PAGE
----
As I told you last Sunday, this year during the season of Lent I am using lectionary texts which lead us through an exploration of the theme of covenant. I have always found the theme of covenant to be the best unifying feature of the whole biblical story. After all, the Bible is divided into two parts: the Old Testament and the New Testament. The word “testament” also means “covenant,” so we have the old covenant and the new covenant – the story of God’s relationship with people.
A covenant is described as a binding agreement between two or more people or parties. A covenant can be a business agreement like a mortgage, where one party loans a certain amount of money to another party, which then agrees to repay the money within a certain amount of time at an agreed upon rate of interest. If either side fails to hold up its end of the bargain, the covenant is null and void, and there are consequences.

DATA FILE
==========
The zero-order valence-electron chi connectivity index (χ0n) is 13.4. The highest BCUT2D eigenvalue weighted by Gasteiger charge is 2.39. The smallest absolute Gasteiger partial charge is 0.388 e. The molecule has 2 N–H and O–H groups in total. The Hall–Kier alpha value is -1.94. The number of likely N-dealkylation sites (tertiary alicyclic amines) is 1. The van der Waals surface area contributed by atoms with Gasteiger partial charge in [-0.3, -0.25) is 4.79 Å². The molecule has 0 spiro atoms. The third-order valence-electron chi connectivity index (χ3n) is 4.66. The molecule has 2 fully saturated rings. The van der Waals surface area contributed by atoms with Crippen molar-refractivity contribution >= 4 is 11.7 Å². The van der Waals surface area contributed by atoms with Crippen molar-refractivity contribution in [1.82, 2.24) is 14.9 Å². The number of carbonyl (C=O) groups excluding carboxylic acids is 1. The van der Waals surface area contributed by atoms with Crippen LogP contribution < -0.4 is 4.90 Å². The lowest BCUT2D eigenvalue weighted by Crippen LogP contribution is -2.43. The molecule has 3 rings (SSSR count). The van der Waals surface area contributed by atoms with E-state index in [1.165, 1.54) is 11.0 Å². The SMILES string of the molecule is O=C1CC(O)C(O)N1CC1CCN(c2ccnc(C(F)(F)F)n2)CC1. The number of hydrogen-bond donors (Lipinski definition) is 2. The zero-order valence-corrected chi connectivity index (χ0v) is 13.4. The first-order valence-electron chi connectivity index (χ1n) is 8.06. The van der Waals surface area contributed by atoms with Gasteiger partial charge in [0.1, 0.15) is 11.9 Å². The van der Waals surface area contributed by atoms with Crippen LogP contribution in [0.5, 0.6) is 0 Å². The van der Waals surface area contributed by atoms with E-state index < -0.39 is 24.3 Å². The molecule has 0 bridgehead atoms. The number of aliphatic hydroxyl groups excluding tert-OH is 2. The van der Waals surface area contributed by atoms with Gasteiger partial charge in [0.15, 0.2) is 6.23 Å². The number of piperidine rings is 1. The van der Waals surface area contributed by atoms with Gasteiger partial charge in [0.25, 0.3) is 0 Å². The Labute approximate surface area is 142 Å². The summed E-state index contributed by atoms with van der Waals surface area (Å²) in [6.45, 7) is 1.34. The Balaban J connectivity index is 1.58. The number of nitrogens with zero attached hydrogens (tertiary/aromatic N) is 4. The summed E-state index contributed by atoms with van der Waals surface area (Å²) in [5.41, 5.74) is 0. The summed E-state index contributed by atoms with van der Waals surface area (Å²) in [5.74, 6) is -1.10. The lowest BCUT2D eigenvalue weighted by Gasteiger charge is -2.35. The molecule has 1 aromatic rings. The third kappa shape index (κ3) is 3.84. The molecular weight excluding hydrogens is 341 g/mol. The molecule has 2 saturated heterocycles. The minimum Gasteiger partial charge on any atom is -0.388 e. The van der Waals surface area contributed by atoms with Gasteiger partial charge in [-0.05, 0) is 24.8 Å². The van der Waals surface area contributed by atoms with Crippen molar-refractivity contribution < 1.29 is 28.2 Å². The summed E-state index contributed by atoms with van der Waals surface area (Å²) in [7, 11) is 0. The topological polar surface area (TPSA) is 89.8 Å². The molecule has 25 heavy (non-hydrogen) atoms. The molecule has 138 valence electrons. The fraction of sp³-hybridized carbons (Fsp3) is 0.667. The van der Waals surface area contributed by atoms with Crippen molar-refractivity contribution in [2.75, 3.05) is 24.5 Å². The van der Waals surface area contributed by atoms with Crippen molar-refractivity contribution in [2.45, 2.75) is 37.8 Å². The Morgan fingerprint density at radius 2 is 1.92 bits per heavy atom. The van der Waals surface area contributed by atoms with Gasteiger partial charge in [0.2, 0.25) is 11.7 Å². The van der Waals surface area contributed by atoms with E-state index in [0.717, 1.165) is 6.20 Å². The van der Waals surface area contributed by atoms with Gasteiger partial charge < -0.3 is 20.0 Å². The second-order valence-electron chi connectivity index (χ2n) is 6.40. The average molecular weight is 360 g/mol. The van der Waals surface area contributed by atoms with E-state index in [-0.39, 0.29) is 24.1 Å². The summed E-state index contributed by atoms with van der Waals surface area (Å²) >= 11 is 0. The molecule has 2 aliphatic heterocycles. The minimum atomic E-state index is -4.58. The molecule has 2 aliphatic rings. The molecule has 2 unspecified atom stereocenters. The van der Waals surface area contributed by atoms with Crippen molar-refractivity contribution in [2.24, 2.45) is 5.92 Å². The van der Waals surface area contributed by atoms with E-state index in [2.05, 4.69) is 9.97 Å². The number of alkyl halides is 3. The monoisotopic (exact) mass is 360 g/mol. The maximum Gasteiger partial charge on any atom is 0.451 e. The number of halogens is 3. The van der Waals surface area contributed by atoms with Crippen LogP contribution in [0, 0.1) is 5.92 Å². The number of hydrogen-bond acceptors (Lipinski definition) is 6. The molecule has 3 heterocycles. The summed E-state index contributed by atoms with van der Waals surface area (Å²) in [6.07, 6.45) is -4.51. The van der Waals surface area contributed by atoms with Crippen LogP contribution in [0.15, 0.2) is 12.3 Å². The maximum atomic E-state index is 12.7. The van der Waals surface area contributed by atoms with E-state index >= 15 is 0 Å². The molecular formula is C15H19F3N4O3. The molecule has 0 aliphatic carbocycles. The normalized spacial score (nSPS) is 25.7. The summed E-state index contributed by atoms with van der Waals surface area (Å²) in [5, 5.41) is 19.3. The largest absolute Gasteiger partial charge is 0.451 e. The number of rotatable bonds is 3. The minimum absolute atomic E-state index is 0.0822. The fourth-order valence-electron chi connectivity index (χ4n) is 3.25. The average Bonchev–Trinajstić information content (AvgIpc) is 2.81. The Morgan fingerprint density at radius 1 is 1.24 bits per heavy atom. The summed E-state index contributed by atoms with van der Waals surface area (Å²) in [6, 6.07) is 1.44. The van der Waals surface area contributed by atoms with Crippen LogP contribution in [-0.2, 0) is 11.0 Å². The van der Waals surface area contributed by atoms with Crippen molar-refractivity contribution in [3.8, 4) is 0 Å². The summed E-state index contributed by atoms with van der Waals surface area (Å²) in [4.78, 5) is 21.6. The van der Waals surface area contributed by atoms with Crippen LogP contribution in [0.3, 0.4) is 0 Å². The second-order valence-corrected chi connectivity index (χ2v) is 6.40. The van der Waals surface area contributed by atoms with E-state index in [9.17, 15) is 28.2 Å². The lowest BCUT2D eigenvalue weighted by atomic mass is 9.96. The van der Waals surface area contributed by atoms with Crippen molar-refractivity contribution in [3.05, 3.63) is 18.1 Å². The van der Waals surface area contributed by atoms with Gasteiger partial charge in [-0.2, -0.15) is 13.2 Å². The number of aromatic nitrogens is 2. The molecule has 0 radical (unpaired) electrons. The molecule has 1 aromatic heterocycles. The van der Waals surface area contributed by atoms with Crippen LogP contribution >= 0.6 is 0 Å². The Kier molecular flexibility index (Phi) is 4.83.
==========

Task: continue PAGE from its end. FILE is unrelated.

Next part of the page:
Some neighborhoods have covenants, where all who choose to live there agree to abide by a set of guidelines which are perceived to be for the common good.
Marriage is a covenant which is both a legal and an emotional bond, in which both parties bind themselves equally, heart and soul, to each other.
The covenant God makes with people is not like any of these examples. The dictionary simply describes it as God’s promises to humankind as recorded in the Old and New Testaments. That definition is too simplistic, but it accurately reflects the fact that God’s mercy and generosity are pre-eminent in the covenant relationship between God and people. The role and obligations of the people are present but clearly secondary.